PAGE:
Honda Philippines (HPI) has one of the most competitive small-scooter lineups in the market today. The roster caters to those looking for entry-level offerings as well as riders looking to go a bit upmarket.
Recently, I was given the chance to test one of HPI’s most premium scoots, the PCX 160. It’s far from being the most affordable of the bunch, but it’s arguably one of the most stylish and fuel-efficient models in its segment. Does it give you reasonable value for your money, though? If you want to read more about what I’ve discovered about this bike, then keep scrolling.
OTHER MOTORCYCLE STORIES YOU MIGHT WANT TO CHECK OUT:
Specs, prices, features: Everything you need to know about the Yamaha Mio Fazzio
Specs, price, features: Everything you need to know about the Suzuki Burgman Street
Its styling is really what makes PCX 160 stand out. I’m glad Honda didn’t really change the original design, because this for me is the classiest-looking scooter in HPI’s lineup. It’s got a beautiful light signature up front thanks to the familiar V-shaped headlight that we also get to see in other Honda scooters like the Click 150 and ADV 150.
There aren’t a lot of lines and edges here, either. The bike has a sharp and smooth physique. I’m not a fan of chrome, but the shiny handlebars eventually grew on me. The unit I got was finished in black, and while it looks sleek in this colorway, I really think the white option looks a whole lot sexier.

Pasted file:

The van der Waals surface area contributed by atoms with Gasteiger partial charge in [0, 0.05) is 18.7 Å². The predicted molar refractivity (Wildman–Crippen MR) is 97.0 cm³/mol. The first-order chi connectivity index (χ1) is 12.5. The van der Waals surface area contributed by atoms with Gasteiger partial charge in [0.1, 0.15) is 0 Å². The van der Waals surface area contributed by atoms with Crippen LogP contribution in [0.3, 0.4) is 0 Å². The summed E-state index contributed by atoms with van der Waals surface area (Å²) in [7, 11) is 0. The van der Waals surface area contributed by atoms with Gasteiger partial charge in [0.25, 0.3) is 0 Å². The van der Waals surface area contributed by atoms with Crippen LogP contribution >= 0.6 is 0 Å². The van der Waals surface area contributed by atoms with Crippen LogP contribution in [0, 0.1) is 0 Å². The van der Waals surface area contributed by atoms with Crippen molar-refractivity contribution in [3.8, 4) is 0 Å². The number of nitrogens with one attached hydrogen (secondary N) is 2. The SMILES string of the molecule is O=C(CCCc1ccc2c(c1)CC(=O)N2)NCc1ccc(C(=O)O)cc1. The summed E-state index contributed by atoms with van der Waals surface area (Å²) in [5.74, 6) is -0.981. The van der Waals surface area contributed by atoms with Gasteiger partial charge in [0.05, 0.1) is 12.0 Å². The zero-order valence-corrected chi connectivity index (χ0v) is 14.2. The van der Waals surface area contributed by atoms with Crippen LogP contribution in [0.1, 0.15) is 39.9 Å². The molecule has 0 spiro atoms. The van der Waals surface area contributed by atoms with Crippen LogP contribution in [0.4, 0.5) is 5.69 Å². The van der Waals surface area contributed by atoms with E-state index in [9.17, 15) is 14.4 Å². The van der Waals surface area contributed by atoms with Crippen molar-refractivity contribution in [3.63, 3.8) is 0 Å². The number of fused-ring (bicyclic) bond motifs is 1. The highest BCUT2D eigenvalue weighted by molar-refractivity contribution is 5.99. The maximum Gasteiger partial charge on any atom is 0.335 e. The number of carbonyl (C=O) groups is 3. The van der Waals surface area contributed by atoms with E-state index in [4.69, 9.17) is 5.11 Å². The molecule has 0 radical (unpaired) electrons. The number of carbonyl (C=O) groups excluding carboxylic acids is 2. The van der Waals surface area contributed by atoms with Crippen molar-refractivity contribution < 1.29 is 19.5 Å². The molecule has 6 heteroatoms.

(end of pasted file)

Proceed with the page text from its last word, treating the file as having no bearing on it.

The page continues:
Similar to most scooters in this segment, the PCX 160’s seat is pretty wide and offers good cushioning for both rider and pillion. The seat height is forgiving at just 764mm (30 inches). I’m about 5’5” and I almost flat-foot this bike despite its wide frame. There’s no step-through floorboard here, so it might not be that easy to handle for not-so-tall beginners.
That said, the saddle does promise good comfort whether on daily commutes through beat-up city streets or on long rides across imperfect provincial highways.
Powering the PCX 160 is a new 157cc liquid-cooled, single-cylinder engine that generates 15.6hp at 8,500rpm and 15Nm of torque at 6,000rpm. I wasn’t able to test the old PCX150, but I do own an ADV 150 that packs the same 150cc powertrain. So even if the difference in power with the PCX 160 isn’t that much, it’s enough for me to notice.
There’s still dragging from a standstill, but the PCX 160 feels quicker off the line than my ADV 150. There’s also more pull at higher speeds, and the PCX 160 has more oomph for overtakes. I wasn’t able to conduct proper 0-60kph or 0-80kph tests for better comparison, though I reckon the differences between the two powertrains would be negligible.
As for its fuel consumption—something I know a lot of you are curious about—I can easily say that the PCX 160 is one efficient scooter. I stayed heavy on the throttle and I still got a decent 40km/L, which is right around Honda’s figures of 45.1km/L. I’m confident that more relaxed riding will yield way better results, perhaps even better than the manufacturer-provided estimate. I wasn’t able to try it out much through heavy traffic, but I’m not too concerned about those figures dropping that much.
Ride and handling